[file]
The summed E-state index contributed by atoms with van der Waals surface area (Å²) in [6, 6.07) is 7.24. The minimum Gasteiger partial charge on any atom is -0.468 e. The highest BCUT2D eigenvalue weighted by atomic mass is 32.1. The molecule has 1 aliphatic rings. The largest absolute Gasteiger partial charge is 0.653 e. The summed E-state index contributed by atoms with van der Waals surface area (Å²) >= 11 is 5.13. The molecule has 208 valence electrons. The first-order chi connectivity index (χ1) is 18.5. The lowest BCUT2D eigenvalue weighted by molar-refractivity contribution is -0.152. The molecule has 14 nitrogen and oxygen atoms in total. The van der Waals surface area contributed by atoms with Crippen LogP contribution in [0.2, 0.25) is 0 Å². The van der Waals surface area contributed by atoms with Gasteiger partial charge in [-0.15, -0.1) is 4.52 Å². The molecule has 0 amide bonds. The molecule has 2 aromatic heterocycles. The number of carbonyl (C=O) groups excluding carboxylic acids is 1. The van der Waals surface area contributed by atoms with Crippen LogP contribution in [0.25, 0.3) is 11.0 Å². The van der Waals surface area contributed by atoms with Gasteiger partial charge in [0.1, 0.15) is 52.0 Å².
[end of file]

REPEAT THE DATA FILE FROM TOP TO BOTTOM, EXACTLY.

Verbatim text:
The summed E-state index contributed by atoms with van der Waals surface area (Å²) in [6, 6.07) is 7.24. The minimum Gasteiger partial charge on any atom is -0.468 e. The highest BCUT2D eigenvalue weighted by atomic mass is 32.1. The molecule has 1 aliphatic rings. The largest absolute Gasteiger partial charge is 0.653 e. The summed E-state index contributed by atoms with van der Waals surface area (Å²) >= 11 is 5.13. The molecule has 208 valence electrons. The first-order chi connectivity index (χ1) is 18.5. The lowest BCUT2D eigenvalue weighted by molar-refractivity contribution is -0.152. The molecule has 14 nitrogen and oxygen atoms in total. The van der Waals surface area contributed by atoms with Crippen LogP contribution in [0.2, 0.25) is 0 Å². The van der Waals surface area contributed by atoms with Gasteiger partial charge in [-0.15, -0.1) is 4.52 Å². The molecule has 0 amide bonds. The molecule has 2 aromatic heterocycles. The number of carbonyl (C=O) groups excluding carboxylic acids is 1. The van der Waals surface area contributed by atoms with Crippen LogP contribution in [0.25, 0.3) is 11.0 Å². The van der Waals surface area contributed by atoms with Gasteiger partial charge in [0.1, 0.15) is 52.0 Å².